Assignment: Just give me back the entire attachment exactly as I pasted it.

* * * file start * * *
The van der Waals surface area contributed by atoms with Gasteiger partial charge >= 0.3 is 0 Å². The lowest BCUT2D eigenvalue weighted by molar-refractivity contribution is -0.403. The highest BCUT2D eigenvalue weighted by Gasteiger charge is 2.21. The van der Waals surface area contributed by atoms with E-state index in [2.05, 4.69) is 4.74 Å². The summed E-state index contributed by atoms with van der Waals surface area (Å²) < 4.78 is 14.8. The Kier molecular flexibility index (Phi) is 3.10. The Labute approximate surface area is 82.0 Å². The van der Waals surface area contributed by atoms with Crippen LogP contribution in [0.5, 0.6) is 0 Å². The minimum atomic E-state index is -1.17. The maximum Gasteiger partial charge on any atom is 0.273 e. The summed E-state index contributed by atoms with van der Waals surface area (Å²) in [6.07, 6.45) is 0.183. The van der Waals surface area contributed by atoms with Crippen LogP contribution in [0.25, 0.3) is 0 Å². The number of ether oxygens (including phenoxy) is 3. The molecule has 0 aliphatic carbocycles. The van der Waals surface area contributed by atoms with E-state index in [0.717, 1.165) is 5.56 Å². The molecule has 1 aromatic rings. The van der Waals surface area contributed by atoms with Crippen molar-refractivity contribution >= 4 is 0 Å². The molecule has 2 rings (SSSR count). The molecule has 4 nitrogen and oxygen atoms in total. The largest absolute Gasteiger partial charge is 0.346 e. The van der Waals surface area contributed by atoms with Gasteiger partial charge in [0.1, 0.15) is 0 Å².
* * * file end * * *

The van der Waals surface area contributed by atoms with Gasteiger partial charge >= 0.3 is 0 Å². The lowest BCUT2D eigenvalue weighted by molar-refractivity contribution is -0.403. The highest BCUT2D eigenvalue weighted by Gasteiger charge is 2.21. The van der Waals surface area contributed by atoms with E-state index in [2.05, 4.69) is 4.74 Å². The summed E-state index contributed by atoms with van der Waals surface area (Å²) < 4.78 is 14.8. The Kier molecular flexibility index (Phi) is 3.10. The Labute approximate surface area is 82.0 Å². The van der Waals surface area contributed by atoms with Crippen LogP contribution in [0.5, 0.6) is 0 Å². The minimum atomic E-state index is -1.17. The maximum Gasteiger partial charge on any atom is 0.273 e. The summed E-state index contributed by atoms with van der Waals surface area (Å²) in [6.07, 6.45) is 0.183. The van der Waals surface area contributed by atoms with Crippen LogP contribution in [0.25, 0.3) is 0 Å². The number of ether oxygens (including phenoxy) is 3. The molecule has 0 aliphatic carbocycles. The van der Waals surface area contributed by atoms with E-state index in [0.717, 1.165) is 5.56 Å². The molecule has 1 aromatic rings. The van der Waals surface area contributed by atoms with Crippen molar-refractivity contribution >= 4 is 0 Å². The molecule has 2 rings (SSSR count). The molecule has 4 nitrogen and oxygen atoms in total. The largest absolute Gasteiger partial charge is 0.346 e. The van der Waals surface area contributed by atoms with Gasteiger partial charge in [0.1, 0.15) is 0 Å².